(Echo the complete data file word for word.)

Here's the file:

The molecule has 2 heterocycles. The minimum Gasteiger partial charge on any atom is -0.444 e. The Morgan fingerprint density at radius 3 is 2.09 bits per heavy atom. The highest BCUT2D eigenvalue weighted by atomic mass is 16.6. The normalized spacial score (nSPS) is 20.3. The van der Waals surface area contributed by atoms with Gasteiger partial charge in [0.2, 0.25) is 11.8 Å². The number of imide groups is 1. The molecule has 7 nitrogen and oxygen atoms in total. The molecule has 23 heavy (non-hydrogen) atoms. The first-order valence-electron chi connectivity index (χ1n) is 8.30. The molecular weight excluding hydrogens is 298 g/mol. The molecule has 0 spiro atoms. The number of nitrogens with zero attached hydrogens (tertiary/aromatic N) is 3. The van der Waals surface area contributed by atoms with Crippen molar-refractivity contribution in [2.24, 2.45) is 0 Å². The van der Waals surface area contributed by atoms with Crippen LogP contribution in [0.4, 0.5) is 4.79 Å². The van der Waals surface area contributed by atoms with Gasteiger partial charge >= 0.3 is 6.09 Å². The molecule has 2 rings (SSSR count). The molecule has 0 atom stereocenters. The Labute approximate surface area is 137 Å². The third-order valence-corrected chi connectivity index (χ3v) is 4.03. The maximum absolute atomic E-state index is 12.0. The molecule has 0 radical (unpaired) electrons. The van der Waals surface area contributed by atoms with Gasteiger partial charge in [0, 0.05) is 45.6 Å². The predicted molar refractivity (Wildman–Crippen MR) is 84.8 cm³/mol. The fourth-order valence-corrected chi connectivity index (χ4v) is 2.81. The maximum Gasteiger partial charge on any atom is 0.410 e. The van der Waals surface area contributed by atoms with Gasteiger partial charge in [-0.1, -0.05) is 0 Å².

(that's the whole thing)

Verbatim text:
The molecule has 2 heterocycles. The minimum Gasteiger partial charge on any atom is -0.444 e. The Morgan fingerprint density at radius 3 is 2.09 bits per heavy atom. The highest BCUT2D eigenvalue weighted by atomic mass is 16.6. The normalized spacial score (nSPS) is 20.3. The van der Waals surface area contributed by atoms with Gasteiger partial charge in [0.2, 0.25) is 11.8 Å². The number of imide groups is 1. The molecule has 7 nitrogen and oxygen atoms in total. The molecule has 23 heavy (non-hydrogen) atoms. The first-order valence-electron chi connectivity index (χ1n) is 8.30. The molecular weight excluding hydrogens is 298 g/mol. The molecule has 0 spiro atoms. The number of nitrogens with zero attached hydrogens (tertiary/aromatic N) is 3. The van der Waals surface area contributed by atoms with Crippen molar-refractivity contribution in [2.24, 2.45) is 0 Å². The van der Waals surface area contributed by atoms with Crippen LogP contribution in [0.4, 0.5) is 4.79 Å². The van der Waals surface area contributed by atoms with Gasteiger partial charge >= 0.3 is 6.09 Å². The molecule has 2 rings (SSSR count). The molecule has 0 atom stereocenters. The Labute approximate surface area is 137 Å². The third-order valence-corrected chi connectivity index (χ3v) is 4.03. The maximum absolute atomic E-state index is 12.0. The molecule has 0 radical (unpaired) electrons. The van der Waals surface area contributed by atoms with Gasteiger partial charge in [0, 0.05) is 45.6 Å². The predicted molar refractivity (Wildman–Crippen MR) is 84.8 cm³/mol. The fourth-order valence-corrected chi connectivity index (χ4v) is 2.81. The maximum Gasteiger partial charge on any atom is 0.410 e. The van der Waals surface area contributed by atoms with Gasteiger partial charge in [-0.1, -0.05) is 0 Å².